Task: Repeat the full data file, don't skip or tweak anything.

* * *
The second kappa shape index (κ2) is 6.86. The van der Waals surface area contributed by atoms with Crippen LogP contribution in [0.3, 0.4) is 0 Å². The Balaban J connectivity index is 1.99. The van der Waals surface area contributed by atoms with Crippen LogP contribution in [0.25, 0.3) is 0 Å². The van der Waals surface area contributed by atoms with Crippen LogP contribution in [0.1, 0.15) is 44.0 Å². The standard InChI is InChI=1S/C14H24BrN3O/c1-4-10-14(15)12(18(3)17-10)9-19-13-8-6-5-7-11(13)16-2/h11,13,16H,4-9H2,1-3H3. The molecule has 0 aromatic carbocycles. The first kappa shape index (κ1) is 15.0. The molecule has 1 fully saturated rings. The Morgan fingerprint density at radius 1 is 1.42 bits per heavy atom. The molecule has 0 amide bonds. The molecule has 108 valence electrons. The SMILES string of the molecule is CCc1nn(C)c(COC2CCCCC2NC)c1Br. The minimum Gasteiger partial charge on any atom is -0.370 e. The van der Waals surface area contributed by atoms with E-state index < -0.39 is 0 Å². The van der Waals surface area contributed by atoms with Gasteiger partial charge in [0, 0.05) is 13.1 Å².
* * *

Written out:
The second kappa shape index (κ2) is 6.86. The van der Waals surface area contributed by atoms with Crippen LogP contribution in [0.3, 0.4) is 0 Å². The Balaban J connectivity index is 1.99. The van der Waals surface area contributed by atoms with Crippen LogP contribution in [0.25, 0.3) is 0 Å². The van der Waals surface area contributed by atoms with Crippen LogP contribution in [0.1, 0.15) is 44.0 Å². The standard InChI is InChI=1S/C14H24BrN3O/c1-4-10-14(15)12(18(3)17-10)9-19-13-8-6-5-7-11(13)16-2/h11,13,16H,4-9H2,1-3H3. The molecule has 0 aromatic carbocycles. The first kappa shape index (κ1) is 15.0. The molecule has 1 fully saturated rings. The Morgan fingerprint density at radius 1 is 1.42 bits per heavy atom. The molecule has 0 amide bonds. The molecule has 108 valence electrons. The SMILES string of the molecule is CCc1nn(C)c(COC2CCCCC2NC)c1Br. The minimum Gasteiger partial charge on any atom is -0.370 e. The van der Waals surface area contributed by atoms with E-state index < -0.39 is 0 Å². The van der Waals surface area contributed by atoms with Gasteiger partial charge in [0, 0.05) is 13.1 Å².